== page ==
VE project seeks victory on two fronts
KAMPACHI Farms described theVelella Epsilon project at a seminar held during the World Aquaculture Society conference in New Orleans, in March.
TheVelella Epsilon project is an extension of previous projects (Velella Beta-test andVelella Gamma project), which demonstrated small-scale offshore marine fish culture in the waters off Kona, Hawaii.
TheVelella Epsilon (VE) project will adapt these technologies to Gulf of Mexico (GOM) waters, while pursuing two simultaneous efforts: (a) permitting and deployment of a research scale, demonstration net pen in federal waters, and (b) navigating the commercial permitting process to obtain a commercial offshore aquaculture permit in the GOM, while documenting this effort in a Manual for Aquaculture Permitting Pathway (MAPP).
TheVE project focuses on a small, pilot scale (single net pen) aquaculture system where up to 20,000 almaco jack (kampachi) fingerlings would be reared for approximately 12 months in federal waters, approximately 40 miles west-southwest of Sarasota, Florida.
These fish will be landed in Florida, marketed, and sold to state and federally licensed dealers.
TheVE project will lay the groundwork for wider acceptance of commercial aquaculture in the GOM region by:
1. Serving as a platform for the promotion of rational aquaculture policies and demystification of the industry, by providing a working net pen example to politicians, constituents, journalists, and other influencers of policy or public perceptions, as well as the local community;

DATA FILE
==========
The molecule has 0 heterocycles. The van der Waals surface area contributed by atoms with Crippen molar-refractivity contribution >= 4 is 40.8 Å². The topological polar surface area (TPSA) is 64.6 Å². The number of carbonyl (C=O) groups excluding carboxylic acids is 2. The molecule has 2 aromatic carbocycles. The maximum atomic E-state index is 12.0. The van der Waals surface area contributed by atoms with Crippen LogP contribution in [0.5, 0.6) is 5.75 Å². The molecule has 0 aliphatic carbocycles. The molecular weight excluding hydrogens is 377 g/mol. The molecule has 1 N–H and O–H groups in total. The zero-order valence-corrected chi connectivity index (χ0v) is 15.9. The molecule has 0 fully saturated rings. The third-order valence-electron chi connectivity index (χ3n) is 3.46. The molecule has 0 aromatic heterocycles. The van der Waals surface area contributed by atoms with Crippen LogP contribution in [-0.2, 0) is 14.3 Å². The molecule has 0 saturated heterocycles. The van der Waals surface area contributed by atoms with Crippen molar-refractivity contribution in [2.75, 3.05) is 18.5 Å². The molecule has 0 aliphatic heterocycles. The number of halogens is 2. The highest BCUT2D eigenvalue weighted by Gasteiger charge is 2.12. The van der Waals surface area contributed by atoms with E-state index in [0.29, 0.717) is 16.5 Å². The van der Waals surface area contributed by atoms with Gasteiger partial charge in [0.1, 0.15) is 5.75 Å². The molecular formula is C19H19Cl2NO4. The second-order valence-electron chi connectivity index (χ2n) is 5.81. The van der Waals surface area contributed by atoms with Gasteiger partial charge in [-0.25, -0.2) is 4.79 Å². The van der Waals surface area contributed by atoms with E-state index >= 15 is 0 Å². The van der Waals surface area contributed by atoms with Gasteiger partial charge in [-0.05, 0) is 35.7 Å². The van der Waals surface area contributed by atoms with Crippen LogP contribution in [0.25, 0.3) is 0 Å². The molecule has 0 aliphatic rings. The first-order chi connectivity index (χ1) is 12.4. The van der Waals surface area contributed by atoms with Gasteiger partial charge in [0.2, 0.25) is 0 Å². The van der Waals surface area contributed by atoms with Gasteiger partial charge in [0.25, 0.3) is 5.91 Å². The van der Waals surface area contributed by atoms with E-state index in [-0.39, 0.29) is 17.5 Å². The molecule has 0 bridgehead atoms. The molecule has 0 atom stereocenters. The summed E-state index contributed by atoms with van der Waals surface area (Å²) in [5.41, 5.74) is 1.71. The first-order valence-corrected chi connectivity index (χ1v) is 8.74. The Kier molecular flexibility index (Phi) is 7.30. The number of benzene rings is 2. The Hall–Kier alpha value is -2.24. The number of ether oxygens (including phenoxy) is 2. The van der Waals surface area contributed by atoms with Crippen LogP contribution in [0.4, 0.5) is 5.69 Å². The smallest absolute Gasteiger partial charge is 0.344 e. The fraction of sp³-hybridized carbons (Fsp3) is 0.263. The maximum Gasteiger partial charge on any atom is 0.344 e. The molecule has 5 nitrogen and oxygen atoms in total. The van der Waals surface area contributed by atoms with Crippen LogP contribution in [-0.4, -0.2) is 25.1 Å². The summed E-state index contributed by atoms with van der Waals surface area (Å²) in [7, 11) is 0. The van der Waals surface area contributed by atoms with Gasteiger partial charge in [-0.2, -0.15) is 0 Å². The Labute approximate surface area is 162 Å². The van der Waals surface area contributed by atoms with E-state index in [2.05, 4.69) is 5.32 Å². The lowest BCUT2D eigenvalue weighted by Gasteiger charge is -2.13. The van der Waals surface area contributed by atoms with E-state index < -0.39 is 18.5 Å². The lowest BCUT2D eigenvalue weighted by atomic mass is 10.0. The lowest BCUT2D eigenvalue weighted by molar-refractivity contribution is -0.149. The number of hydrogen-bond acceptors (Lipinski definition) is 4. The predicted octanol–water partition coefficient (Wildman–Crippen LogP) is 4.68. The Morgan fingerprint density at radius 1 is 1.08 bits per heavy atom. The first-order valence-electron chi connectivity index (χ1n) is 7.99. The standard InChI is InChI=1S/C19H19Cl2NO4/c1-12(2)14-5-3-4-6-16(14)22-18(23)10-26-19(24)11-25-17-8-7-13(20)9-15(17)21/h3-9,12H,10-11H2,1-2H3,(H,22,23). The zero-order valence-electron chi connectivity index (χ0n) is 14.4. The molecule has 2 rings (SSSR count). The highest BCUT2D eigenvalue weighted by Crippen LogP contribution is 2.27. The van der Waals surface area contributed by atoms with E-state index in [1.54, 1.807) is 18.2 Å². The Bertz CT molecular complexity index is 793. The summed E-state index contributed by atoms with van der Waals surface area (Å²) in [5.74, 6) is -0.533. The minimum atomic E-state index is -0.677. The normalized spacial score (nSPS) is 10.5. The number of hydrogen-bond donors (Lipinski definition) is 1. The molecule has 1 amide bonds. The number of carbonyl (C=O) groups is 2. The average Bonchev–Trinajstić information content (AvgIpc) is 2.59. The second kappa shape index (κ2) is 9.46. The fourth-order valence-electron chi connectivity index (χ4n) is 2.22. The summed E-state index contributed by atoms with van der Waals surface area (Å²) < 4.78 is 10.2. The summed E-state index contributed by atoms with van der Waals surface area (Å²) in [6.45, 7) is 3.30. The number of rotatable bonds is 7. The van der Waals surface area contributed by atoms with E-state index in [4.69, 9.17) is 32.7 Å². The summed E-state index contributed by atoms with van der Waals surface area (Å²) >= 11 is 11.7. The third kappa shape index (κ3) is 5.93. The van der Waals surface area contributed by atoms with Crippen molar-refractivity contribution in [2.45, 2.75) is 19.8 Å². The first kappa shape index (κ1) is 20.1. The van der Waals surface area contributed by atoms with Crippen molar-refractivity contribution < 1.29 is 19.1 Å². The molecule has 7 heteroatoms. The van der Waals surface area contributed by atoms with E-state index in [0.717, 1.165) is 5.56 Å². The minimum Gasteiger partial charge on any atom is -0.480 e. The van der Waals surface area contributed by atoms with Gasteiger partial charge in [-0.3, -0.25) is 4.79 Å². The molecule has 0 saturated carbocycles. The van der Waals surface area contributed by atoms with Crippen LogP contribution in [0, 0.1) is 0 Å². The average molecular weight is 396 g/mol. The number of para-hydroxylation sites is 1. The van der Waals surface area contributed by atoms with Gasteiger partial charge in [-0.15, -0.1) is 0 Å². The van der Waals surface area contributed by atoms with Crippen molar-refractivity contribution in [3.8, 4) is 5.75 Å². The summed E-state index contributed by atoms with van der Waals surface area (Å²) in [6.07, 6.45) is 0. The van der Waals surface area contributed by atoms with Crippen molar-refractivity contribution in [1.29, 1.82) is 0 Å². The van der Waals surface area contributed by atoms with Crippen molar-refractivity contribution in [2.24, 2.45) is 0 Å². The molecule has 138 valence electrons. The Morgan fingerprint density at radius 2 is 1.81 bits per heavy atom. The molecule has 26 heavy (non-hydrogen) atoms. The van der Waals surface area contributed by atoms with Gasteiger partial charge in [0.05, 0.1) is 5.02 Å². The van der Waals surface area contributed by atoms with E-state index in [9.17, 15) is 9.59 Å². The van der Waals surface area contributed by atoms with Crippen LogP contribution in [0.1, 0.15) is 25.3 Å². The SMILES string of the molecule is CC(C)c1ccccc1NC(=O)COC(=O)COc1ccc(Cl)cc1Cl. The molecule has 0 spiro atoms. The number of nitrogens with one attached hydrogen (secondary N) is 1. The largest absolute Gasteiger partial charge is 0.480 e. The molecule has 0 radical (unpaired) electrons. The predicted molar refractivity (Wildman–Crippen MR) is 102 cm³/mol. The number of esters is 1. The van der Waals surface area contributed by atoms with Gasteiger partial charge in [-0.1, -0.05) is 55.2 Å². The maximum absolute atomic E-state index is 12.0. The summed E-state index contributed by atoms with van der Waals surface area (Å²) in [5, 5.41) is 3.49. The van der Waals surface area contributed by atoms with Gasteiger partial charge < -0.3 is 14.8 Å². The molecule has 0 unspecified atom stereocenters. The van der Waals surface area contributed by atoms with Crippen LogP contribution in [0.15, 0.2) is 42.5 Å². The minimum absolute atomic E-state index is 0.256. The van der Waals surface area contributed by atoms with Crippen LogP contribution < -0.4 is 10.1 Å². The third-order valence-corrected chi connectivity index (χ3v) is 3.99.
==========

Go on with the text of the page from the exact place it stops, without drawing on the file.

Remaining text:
2. Increasing public awareness of, and receptivity towards, offshore aquaculture and the need to culture more seafood in US waters, by providing public tours of the offshore operation, including (possibly) snorkelling inside the net pen, and fee fishing;
3.Acting as a demonstration platform for data collection of water quality, potential benthic impacts, and marine mammal and fish stock interactions resulting from offshore aquaculture in the GOM; and
4. Providing local recreational, charter, and commercial fishing communities with evidence of the benefits of aquaculture, through the Fish Aggregation Device (FAD) effects of the project.
The ‘project permitting’ stage will record the first year’s experiences and achievements of federal and state multi-agency collaboration and coordination; recreational and commercial fishing and seafood stakeholder partnerships; and the multi-tiered, iterative siting analysis process that lead to the final net pen site location for theVE project.